By Martin Lambert
Although not the most obvious of beach resort destinations, Galicia is actually in possession of more beaches and more miles of coastline than any other region in Spain. It also has every combination of sand and sea characteristic that you can think of, with one exception that is.
The exception is of course the sea temperature. Galicia faces the Atlantic Ocean and does not benefit from the warmer waters of the Mediterranean like so many of Spain's southern resorts. There are however compensations and one of these is the ability to relax on a near deserted and sometimes totally abandoned stretch of sand. Other pluses are the cleanliness of the beaches, fewer people mean little if any litter and the lack of commercialisation means that all but the most popular beaches are devoid of "pedaloes", jet ski's and wind surfers.
The rambling coastline of Galicia results in there being two distinct types of beach. The first group lie in the protected bays or "rias", whilst the second category occupy the more exposed positions looking out towards the open ocean. Beaches that nestle in the small bays tend to have calm seas that rapidly encompass the sand when the tide comes in and this, combined with the shallow waters of these bays, keeps the sea temperature higher than in the more exposed areas.
If you want waves, then the ocean facing beaches are ideal and Galicia has several surf clubs whose members are adequately challenged by the motion of the sea. Equally, if you would like a beach with lifeguards, showers and hospitality facilities, Galicia will have no difficulty meeting your requirements. Many of the region's larger beaches, especially the ones close to the cities and bigger towns, are similar to those on Spain's southern Costas and have all the amenities you are likely to require.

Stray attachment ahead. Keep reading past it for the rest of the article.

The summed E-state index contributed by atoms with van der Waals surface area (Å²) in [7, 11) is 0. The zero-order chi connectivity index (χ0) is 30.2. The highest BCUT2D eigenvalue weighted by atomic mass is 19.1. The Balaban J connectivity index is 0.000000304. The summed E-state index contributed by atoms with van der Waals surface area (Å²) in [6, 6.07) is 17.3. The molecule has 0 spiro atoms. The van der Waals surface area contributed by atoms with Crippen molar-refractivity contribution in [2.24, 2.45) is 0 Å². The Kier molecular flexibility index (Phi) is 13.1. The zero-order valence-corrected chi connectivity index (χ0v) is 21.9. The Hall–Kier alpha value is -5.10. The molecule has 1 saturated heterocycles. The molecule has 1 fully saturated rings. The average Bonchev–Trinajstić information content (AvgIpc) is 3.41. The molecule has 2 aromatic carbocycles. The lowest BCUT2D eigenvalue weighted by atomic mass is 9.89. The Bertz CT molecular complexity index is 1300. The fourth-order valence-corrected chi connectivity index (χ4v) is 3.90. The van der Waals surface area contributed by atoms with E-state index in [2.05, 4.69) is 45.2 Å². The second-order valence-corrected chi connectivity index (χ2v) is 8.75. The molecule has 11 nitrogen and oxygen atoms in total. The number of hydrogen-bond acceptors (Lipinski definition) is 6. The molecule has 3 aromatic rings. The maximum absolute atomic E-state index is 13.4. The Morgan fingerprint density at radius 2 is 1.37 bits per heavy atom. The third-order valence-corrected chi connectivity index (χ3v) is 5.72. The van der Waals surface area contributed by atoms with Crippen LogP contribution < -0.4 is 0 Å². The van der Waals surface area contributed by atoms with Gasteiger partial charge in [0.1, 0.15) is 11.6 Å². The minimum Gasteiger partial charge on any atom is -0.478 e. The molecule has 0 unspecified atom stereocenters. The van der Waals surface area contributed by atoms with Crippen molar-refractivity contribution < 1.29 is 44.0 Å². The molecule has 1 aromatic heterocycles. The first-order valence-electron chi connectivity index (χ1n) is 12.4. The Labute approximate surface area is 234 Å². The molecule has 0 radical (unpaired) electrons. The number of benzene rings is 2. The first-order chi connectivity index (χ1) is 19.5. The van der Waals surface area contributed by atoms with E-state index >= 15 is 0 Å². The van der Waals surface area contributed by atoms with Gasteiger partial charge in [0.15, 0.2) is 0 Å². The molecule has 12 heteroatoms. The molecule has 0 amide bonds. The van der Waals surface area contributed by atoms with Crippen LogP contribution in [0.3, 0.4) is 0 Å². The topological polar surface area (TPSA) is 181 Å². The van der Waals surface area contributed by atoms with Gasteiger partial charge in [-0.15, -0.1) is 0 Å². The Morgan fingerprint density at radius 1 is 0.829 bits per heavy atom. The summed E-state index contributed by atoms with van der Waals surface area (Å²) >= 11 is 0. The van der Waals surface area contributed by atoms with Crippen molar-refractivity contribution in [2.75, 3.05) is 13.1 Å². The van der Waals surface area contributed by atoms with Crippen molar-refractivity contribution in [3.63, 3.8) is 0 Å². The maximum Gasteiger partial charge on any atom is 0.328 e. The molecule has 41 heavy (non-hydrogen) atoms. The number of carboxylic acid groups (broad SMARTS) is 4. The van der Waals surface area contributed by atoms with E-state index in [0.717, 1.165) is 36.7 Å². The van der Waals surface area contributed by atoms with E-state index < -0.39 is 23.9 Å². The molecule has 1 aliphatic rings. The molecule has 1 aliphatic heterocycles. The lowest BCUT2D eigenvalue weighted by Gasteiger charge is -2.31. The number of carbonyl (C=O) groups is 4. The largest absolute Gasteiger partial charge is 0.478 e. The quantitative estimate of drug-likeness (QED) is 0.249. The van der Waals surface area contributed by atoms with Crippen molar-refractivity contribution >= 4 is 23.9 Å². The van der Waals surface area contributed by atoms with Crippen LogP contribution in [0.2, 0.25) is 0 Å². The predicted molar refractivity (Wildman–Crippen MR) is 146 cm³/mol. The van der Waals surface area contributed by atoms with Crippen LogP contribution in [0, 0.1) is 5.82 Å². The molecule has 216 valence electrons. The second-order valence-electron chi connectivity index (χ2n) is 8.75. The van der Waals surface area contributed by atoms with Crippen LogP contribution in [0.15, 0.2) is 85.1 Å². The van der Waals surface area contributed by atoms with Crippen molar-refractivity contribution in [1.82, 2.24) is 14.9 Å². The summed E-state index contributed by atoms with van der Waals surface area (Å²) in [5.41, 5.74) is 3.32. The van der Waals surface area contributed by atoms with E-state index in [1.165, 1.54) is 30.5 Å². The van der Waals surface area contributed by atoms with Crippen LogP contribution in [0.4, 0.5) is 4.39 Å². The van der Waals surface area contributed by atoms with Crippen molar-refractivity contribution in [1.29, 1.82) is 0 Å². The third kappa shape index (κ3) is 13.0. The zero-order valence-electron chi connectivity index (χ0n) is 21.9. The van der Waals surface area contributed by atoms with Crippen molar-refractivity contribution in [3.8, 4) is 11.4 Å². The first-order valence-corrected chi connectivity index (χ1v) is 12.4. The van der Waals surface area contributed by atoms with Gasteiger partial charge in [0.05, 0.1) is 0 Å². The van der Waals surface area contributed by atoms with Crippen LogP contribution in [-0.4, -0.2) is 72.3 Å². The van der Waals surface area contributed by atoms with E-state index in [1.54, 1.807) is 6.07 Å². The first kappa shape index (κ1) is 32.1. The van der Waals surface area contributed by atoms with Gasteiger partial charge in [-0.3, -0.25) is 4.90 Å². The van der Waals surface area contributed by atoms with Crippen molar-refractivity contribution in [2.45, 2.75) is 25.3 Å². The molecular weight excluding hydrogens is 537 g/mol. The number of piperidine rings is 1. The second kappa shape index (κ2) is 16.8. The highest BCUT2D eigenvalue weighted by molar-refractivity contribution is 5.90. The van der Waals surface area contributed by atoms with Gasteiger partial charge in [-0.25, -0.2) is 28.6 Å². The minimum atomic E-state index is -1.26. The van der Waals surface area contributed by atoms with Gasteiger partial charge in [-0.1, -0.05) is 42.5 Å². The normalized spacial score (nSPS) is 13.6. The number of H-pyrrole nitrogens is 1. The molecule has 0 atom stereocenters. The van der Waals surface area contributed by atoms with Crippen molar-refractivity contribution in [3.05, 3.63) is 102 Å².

The location of Galicia's beaches, whilst not a closely kept secret, may sometimes appear that way. The relative lack of English speaking tourists mean that you will not see beaches clearly sign posted. In fact you may not see any signs at all and those that you will see will be in the local language of gallego and not Spanish. This means that the word beach, or "playa becomes "praia and even then often appearing on nothing more than a wooden "T bar a foot or two off the ground.
Finding the smaller and often more appealing beaches can become a mini task in itself, but it tends to be these "hard to find beaches that you will want to go back to. It is also on beaches like these that you have the best chance of spotting dolphins. Many of the bays are visited by them and if you see a fishing boat collecting lobster pots there is a good chance that the dolphins will be somewhere nearby.
Finally if nothing here appeals remember that Galicia, unlike many other Spanish regions, does not stop at the end of the beach. This is an area rich in culture, history and gastronomy. Galicia does not have a parched landscape, in fact quite the reverse. If you want green meadows, dense forests or inland mountains, Galicia is the place and if you want to get off the regular Spanish holiday trail, then this region may be the next Spanish holiday destination for you.
About The Author
Martin Lambert - Webmaster of galiciaguide.com, the internet's largest English language destination guide about the region, its provinces, cities and towns. For more information on Galicia's beaches go to http://www.galiciaguide.com. From here you can find out about the many beaches that fill Galicia's coastline.
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